All that’s redacted in the Texas lawsuit against Google
That old expression that the second time is a charm may apply in antitrust. Texas Attorney General Ken Paxton and nine fellow AGs dropped a 130-page lawsuit against Google on Wednesday that’s quite a bit more interesting than the Justice Department’s lawsuit filed in October.
As you may have guessed from the page count, this one is a Texas-sized doozy of blockbuster allegations that Google has illegally monopolized each and every part of the market for digital advertising: the ad servers that host the ads, the exchanges where online publishers sell space for ads, the networks where advertisers list ads, and the tools everyone uses to help them manage the complex system in real time.
Unfortunately and bizarrely, the Texas complaint is riddled with redactions, those blacked-out lines of text that are typically used to shield proprietary or confidential information from the public. Here, every single internal Google email, memo, code name, joking code name, and quotation is redacted. For example:
In a couple of places, the AG’s complaint even blacks out its own legal reasoning. And at least twice, something is redacted in one part of the complaint but then revealed in a later part.
So, for your education, for your edification, and for your general amusement on a snowy day here in Boston, here is the gist of the Texas AG’s antitrust case against Google based on many of the redacted texts:
- Google’s percentage share of the digital ad market
- Number of ads Google’s ad servers process per day
- The cut of every ad sale Google collects
- Something a Google exec “frankly conceded” about the design of Google’s ad exchange
- The true design goal of Google’s ad tool for small web sites
- Google’s commission rate on ads from small advertisers
- The percent of time customers using Google’s ad tools spend buying or selling ads from Google’s ad exchange
- Something Google said to the FTC in 2008 about its ad server
- Google’s estimate of the percent of online publishers using its ad server
- Google’s description of publishers’ difficulties in switching to rival ad servers
- Just how Google violated the privacy of WhatsApp users in “egregious ways”
- The name of the team within Google’s New York office that designed a program called RPO to make ad bidding less competitive
- The name of one of Google’s bid rigging programs
- A screenshot of said bid rigging program
- Something Google employees discussed at an October 13, 2016 meeting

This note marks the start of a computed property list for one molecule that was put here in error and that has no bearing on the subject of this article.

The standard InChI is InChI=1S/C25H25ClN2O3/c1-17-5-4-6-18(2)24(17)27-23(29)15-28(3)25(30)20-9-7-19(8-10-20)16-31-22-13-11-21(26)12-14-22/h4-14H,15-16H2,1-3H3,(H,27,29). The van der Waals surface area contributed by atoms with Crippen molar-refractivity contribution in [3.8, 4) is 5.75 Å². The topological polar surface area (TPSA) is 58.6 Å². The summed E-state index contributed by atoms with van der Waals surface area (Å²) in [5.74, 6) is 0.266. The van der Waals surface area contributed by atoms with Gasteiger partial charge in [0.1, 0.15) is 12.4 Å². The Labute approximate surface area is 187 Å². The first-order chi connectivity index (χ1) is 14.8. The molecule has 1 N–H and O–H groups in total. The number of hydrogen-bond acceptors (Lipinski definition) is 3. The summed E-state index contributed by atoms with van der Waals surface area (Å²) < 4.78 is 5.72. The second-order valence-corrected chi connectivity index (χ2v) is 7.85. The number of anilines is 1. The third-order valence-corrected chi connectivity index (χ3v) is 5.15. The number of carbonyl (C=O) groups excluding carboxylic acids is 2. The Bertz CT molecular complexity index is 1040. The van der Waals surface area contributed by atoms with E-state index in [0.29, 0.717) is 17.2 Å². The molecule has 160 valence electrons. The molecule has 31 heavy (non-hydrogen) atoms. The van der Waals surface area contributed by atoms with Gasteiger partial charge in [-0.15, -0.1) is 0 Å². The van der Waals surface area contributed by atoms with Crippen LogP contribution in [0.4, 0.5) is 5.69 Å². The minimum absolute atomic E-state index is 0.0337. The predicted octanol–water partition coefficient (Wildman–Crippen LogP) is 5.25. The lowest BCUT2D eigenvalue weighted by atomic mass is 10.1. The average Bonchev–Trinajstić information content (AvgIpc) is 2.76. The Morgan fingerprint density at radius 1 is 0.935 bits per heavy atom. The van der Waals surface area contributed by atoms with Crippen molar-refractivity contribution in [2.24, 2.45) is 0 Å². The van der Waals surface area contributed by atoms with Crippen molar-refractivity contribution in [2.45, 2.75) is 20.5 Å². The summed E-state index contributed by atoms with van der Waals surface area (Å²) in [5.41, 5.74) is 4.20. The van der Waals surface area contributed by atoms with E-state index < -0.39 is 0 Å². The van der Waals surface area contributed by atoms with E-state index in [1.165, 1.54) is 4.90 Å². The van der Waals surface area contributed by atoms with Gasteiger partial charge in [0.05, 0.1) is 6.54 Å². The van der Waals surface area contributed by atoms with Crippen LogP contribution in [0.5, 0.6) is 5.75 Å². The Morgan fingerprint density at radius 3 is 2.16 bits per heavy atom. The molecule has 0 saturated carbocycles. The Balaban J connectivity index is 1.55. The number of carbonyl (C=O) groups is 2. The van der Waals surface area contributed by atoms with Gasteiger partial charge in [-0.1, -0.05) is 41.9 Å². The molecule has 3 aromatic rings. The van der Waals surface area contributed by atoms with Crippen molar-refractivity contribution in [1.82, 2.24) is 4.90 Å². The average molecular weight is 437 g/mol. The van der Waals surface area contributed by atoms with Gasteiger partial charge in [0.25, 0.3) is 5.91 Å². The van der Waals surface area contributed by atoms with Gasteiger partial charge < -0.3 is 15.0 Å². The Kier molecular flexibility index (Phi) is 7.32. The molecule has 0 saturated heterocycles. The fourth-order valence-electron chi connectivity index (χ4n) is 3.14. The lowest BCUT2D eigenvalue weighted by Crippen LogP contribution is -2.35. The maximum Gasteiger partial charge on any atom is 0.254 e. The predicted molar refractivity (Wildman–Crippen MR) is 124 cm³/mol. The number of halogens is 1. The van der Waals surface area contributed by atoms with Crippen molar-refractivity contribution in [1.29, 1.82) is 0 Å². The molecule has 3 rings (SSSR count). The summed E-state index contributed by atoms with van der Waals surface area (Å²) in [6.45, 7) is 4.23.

- The code name of a program Google developed to compete with a publisher-developed technique called header bidding
- A Google slide deck about the pain caused by Facebook’s support of header bidding
- An October 5, 2016 internal presentation to senior Google execs about Facebook and header bidding
- Something Facebook VP Dan Rose told Mark Zuckerberg in an email about Google and header bidding
- Details of an agreement Facebook and Google struck in 2018 allegedly to undercut header bidding
- The Star Wars character Google used as an internal code name for the agreement
- A word that appears 20 times in that agreement
- The way Google’s mobile format, AMP, actually hurts publishers
- Google’s strategy in withholding YouTube ad inventory from competing ad tools
- Google’s name for a restricted access data set that combines information from its search ads, YouTube ads, and display ads
- Google’s name for its scheme to arbitrage ad pricing
- The name of Google’s future project to turn the entire web into a walled garden it controls
- A summary document of the walled garden plan
It’s more than likely that this lawsuit will be consolidated with the DoJ one (and any subsequent lawsuits to come), or all will be tried before a common judge. And maybe that judge will order a few of these redactions removed. A reporter can hope! Have a great day and, if you’re on the East Coast, enjoy the snow.
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FOOD FOR THOUGHT
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Unlearning is a cute phrase – it doesn’t really happen explicitly. It’s about being generous enough to not think that there is only one solution. Somebody comes in from a different discipline that approaches the problem differently – do I listen to how they are looking at the problem? Or, do I pull out a rote solution or framework? Am I willing to engage in probing the system together? You’re expanding your own aperture for how you think about solutions, expanding the sources and resources you use, and approaching problems in new ways that you never believed in, but suddenly you see them in action.
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BEFORE YOU GO
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